These kinds of memories are often called “nostalgia.” This is a Greek word that means “longing for home.” That rings true for me, as I was blessed to come from a loving home. Maybe for others, that nostalgia may be for whatever time or place in their lives that represents a safe and accepting place to them. Memories like this are often most aching when we experience the death of someone we love. Standing at my mother’s graveside the past, the present and the future are all together in that one spot. I remember her from the past. I miss her now. And I anticipate seeing her again in heaven. I am nostalgic for that moment. God has designed us to have that homesickness for heaven because that’s why we were created. I suppose I’m thinking of heaven more these days because as I age, more and more of my family and friends have already made the journey. Sorting through my mother’s things after she died, I came across her address book. Most of the names in it were crossed out. As we lose the ones we’ve loved in this life, our eyes and our hearts turn ever more often to those distant hills that shelter our forever home.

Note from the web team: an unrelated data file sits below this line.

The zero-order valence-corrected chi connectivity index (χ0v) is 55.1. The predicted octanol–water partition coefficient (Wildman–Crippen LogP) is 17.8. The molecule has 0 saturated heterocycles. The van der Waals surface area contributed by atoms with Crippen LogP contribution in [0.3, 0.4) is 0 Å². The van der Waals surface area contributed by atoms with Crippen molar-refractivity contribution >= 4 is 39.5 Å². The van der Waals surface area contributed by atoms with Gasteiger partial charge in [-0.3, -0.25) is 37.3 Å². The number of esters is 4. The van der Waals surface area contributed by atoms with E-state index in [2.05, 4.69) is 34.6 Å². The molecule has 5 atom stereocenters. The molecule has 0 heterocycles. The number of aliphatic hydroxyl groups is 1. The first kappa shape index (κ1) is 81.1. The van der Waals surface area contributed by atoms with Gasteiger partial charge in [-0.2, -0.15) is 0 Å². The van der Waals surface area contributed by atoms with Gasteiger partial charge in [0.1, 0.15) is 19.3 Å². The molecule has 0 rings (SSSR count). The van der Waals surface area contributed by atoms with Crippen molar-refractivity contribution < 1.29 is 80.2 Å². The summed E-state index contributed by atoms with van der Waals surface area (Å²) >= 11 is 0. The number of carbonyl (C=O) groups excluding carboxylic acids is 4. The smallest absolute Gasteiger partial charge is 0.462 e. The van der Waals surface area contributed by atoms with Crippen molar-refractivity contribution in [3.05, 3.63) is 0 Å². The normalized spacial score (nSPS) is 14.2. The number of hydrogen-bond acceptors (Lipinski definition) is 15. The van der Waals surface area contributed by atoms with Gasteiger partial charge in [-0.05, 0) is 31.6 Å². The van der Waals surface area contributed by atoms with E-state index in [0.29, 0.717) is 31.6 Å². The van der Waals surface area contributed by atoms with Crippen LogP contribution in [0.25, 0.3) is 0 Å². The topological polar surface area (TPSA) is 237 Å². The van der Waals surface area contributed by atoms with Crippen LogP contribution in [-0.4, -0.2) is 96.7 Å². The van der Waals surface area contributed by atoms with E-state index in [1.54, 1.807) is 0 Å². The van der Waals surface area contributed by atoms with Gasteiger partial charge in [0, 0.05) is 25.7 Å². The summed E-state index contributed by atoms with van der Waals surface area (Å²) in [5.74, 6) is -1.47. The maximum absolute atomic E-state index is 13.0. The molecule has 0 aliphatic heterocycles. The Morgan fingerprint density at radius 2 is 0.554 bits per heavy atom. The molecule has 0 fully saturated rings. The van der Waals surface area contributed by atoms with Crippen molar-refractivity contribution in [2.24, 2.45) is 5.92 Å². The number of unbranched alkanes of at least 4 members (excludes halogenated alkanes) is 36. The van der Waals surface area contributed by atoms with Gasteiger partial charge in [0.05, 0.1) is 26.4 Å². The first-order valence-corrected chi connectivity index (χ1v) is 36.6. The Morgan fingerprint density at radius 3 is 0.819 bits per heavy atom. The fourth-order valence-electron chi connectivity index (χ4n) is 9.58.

I think the saints are consumed with that yearning for heaven. Their lives are extraordinarily fixed on the eternal presence of The Lord. Like St. Paul, they feel that powerful pull to the home they’ve never seen. He wrote about the Jewish saints like Sarah and Abraham and Noah saying, “…they were longing for a better country, a heavenly one”(Hebrews 11:16). But so many of us have an impoverished idea of the reality of paradise. Who among us longs for an eternity of playing harps on fluffy clouds? Surely the earliest Christians did not die as martyrs for this boring reward. No, we can see what they imagined heaven to be from the paintings they left for us on the walls of the catacombs. Their heaven was a beautiful garden, filled with children and animals playing together, with parties and banquets and feasting and singing. It was a real, living Garden of Eden. Heaven was their home and they were willing to lay down their lives to go there. In St. John’s Revelation, we can see what The Lord showed to His beloved disciple. “I saw an angel standing in the sun. He cried out in a loud voice to all the birds flying overhead, ‘Come! Gather for the great banquet of God’ “(Rev. 19:17). It’s a party alright. One filled beyond our knowing with an over-abundance of joy and love: with our Lord. We’ll be with our loved ones and with new friends, with the angels and the choirs. And there’ll be surprises, because our God is a god of surprises, after all. We’ll be free of sin, which is everything that has limited us on earth. As Dr. Peter Kreeft has said, “Jesus is our best indicator of Heaven.” What a wonderful place to live! No wonder we long for it so deeply. He is our beginning and our end, our Alpha and our Omega. “He is before all things, and in Him all things hold together”(Colossians 1:17). That includes you and me. As we journey through Lent this year, let’s focus less on giving something up and more on loving and serving Jesus and the people in our lives. Let’s keep our hearts moving to our heavenly home, with joy and gratitude.